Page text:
Ibiza

13 Reasons Why You Should Live In Ibiza Town

Have you ever thought of living in Ibiza Town? I hadn’t until the universe pretty much threw me there. After applying to a language assistant program in Spain and requesting Valencia, I received an email offering me a position in none other than the world party capital itself: Ibiza.

Ibiza is a pretty small island yet it includes everything from sparsely populated countryside fields, to raging nightclubs which surely break the fire codes at high season. Every area of the island has its pros and cons, however when it comes to actually living and working in Ibiza, here are 13 reasons why you should live in Ibiza Town. 1. Strolls Through Dalt Vila Are Sick

Strolls through Dalt Vila are freakin sick…and by sick, I mean amazingly beautiful. This historic section of Ibiza Town is home to a number of residents as well as upscale restaurants and bars, yet its medieval charm remains. As you walk through the architecturally romantic cobblestone streets, you can read informative plaques written in four different languages. One of the more famous monuments is the sarcophagus, (my favorite reading spot), as well as the old clock tower church at the very highest point of the old town. You can find amazing food here, (though your wallet will cry), but hey at least the panoramic photo opportunities of the Mediterranean port are free. Entry to the Modern Art Museum, located just off the main stretch of restaurants, is free as well. If you want to feel like you’re rich for an evening, or better yet…YOU ACTUALLY ARE, spend an evening bar hopping in this section of town. A great place to get cocktails is on the rooftop bar Tira Pilla. Or if you want to party check out the gay street which you can find by locating Bar 22.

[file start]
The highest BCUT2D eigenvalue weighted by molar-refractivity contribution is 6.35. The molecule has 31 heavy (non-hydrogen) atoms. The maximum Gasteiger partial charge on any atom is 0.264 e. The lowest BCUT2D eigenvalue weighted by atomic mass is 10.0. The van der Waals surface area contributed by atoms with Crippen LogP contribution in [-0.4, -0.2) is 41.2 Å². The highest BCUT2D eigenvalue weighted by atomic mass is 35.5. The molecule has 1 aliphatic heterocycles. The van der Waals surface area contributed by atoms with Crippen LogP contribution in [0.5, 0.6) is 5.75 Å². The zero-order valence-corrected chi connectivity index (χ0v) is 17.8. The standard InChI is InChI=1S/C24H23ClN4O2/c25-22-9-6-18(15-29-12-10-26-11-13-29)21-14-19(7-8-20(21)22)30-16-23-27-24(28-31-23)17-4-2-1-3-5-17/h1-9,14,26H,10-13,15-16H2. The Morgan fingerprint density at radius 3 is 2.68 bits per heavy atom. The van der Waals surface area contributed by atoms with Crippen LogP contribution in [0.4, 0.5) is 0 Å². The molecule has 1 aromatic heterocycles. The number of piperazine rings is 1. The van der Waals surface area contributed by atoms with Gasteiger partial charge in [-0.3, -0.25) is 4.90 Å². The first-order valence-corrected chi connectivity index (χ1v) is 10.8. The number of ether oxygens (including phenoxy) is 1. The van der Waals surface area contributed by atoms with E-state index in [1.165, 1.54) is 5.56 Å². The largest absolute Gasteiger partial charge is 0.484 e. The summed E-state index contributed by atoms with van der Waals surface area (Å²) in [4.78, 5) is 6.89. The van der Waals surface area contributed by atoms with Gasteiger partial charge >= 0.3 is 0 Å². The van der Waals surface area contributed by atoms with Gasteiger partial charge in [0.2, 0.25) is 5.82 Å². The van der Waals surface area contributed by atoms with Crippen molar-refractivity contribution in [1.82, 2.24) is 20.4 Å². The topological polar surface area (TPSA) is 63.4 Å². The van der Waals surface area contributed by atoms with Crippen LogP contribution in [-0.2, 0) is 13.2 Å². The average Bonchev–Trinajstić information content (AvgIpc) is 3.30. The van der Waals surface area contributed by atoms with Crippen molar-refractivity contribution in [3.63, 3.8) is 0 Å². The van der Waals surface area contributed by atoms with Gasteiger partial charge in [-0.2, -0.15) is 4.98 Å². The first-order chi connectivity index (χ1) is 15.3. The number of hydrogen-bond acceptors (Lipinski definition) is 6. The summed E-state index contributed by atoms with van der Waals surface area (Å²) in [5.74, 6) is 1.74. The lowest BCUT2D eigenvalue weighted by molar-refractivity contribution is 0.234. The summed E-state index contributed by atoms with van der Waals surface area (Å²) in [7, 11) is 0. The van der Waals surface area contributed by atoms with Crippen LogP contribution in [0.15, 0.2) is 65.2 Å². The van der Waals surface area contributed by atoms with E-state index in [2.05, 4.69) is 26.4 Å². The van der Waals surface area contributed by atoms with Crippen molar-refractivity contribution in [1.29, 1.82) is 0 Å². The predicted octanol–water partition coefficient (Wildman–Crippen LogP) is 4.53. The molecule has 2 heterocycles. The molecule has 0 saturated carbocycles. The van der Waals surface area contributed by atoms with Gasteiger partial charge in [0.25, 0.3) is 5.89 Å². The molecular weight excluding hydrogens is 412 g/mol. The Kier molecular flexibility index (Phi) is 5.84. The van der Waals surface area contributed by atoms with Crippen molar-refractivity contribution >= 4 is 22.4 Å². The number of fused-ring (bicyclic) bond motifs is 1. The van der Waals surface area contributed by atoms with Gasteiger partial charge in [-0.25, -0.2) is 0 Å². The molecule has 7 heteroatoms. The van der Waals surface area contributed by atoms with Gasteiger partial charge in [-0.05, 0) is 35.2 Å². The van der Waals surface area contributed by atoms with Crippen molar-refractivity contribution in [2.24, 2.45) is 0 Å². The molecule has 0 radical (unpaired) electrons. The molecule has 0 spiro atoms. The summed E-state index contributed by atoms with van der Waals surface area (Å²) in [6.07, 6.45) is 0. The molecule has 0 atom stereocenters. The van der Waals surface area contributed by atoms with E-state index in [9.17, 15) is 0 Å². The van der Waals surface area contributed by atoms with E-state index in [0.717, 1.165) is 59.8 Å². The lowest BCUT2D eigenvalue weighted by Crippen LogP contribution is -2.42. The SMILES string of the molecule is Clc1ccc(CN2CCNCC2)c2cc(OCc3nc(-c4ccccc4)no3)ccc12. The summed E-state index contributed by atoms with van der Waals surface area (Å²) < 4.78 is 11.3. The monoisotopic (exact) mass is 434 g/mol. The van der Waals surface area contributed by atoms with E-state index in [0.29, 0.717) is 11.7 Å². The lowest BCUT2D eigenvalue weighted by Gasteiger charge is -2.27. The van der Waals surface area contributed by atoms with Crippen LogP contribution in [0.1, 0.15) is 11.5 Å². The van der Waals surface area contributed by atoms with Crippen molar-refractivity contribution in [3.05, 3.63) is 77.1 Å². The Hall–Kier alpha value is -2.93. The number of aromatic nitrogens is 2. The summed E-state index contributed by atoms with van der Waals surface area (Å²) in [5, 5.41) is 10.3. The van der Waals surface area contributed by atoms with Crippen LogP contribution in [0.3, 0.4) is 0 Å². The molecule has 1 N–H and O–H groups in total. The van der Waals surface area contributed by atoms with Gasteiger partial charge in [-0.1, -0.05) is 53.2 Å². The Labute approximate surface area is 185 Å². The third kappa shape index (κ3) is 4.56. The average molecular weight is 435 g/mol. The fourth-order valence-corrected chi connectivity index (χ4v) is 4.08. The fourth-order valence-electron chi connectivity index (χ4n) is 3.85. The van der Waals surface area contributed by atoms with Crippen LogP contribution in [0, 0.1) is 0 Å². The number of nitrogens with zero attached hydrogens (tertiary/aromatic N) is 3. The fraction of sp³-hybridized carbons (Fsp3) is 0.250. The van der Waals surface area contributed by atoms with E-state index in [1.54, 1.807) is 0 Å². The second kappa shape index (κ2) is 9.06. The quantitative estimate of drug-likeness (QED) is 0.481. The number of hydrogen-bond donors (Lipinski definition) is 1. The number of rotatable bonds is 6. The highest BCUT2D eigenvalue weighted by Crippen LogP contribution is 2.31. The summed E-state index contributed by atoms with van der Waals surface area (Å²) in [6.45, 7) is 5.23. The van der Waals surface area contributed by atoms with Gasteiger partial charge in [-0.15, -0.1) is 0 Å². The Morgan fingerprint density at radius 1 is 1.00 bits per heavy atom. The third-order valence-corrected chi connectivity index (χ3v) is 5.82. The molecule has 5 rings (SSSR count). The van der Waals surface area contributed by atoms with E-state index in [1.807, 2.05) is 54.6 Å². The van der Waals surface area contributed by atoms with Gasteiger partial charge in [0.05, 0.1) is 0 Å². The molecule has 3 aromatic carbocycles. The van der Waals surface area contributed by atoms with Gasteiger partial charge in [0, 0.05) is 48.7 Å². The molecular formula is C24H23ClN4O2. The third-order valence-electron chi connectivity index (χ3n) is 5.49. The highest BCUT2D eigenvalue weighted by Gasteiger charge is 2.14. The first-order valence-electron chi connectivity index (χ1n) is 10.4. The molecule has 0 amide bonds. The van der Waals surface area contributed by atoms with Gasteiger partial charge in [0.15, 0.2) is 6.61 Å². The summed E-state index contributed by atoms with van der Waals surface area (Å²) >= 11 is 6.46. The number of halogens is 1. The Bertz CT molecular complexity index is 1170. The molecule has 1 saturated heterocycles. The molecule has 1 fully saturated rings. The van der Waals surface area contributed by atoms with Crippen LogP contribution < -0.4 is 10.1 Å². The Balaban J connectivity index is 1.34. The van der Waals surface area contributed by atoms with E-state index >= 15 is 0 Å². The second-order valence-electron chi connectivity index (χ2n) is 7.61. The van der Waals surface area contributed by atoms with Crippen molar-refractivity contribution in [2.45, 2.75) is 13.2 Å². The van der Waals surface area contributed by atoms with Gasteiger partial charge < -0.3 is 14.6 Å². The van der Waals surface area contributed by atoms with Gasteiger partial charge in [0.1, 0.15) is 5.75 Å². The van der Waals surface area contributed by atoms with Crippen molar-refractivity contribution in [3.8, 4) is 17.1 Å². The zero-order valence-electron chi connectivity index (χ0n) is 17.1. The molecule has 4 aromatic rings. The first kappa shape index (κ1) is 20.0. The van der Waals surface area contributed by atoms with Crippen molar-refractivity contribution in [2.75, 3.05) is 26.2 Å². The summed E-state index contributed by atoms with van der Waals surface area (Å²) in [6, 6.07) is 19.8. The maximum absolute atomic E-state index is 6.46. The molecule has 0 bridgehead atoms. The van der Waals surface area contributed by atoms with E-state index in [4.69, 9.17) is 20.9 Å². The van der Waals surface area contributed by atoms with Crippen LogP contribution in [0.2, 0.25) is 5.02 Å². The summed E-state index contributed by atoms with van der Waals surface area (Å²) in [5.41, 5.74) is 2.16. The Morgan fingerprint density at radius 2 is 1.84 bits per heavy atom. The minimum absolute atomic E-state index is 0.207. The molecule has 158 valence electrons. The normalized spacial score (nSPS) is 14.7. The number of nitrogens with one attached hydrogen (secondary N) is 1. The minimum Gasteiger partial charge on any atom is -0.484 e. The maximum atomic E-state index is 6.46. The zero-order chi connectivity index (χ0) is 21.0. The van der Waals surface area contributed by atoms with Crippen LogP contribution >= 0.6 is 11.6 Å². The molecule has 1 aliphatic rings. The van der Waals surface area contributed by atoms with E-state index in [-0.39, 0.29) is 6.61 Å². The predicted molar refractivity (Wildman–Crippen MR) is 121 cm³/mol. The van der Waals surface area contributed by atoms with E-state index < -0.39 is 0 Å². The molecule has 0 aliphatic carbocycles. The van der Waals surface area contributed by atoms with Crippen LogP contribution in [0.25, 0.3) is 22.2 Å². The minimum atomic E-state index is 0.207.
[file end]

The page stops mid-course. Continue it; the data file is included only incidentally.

2. Hanging Out By The Port Every Day

The port de Evissa is a great place to get gelato and walk around or sit at a cafe and people watch. You can admire boats of all shapes and sizes from sailboats, to billion dollar yachts owned by mystery Russians. When you live in Ibiza Town you can take a walk to the port and surround yourself with vibrant luxury whenever you want, and now that I’m gone it feels so strange that I can go do this right now! The whole area surrounding the port is filled with boutiques from upscale Italian fashion to touristy nicknacks, and the architecture here is more beautiful than the rest of Ibiza Town, (other than Dalt Vila of course).

3. Friends With Boats FRIENDS WITH BOATS. Need I say more? If you hang out near the port a lot and you’re outgoing, you just might be lucky enough to make a friend with a boat! Seeing the island from a boat is an exhilarating experience and was a personal goal of mine from the start. One of the best parts of Latin culture is that people are warm and enjoy sharing these type of experiences with friends. If you spend a significant amount of time on the island, try to make friends with some locals and maybe you’ll find yourself on a boat.
A ring I purchased near the port
4. Allllllll the shops Many things on Ibiza are expensive, yet miraculously when it comes to shopping for clothes you can find a lot of reasonably priced stuff here. Honestly Spanish retail chains are…well, OFF THE CHAIN! (Sorry for being incredibly cheesy). They all seem to offer really cute stuff at affordable prices. Berksha and Pull&Bear are a couple of my favorites as you can easily find things for 15-20 euros. It’s really refreshing to go into Zara and Mango here, as they are much cheaper on Spanish soil. All of these stores, as well as some other great ones, are conveniently located in a row down a street leading to the port. If you live a couple blocks from here like I did, good luck not accidentally walking into stores every day! There are also a number of unique upscale boutiques in this area as well as the area between the port and Dalt Vila. You can find a lot of specialty items like one of a kind leather bags and jewelry. 
Picture taken from White-ibiza.com
5. You Can Walk Home From Pacha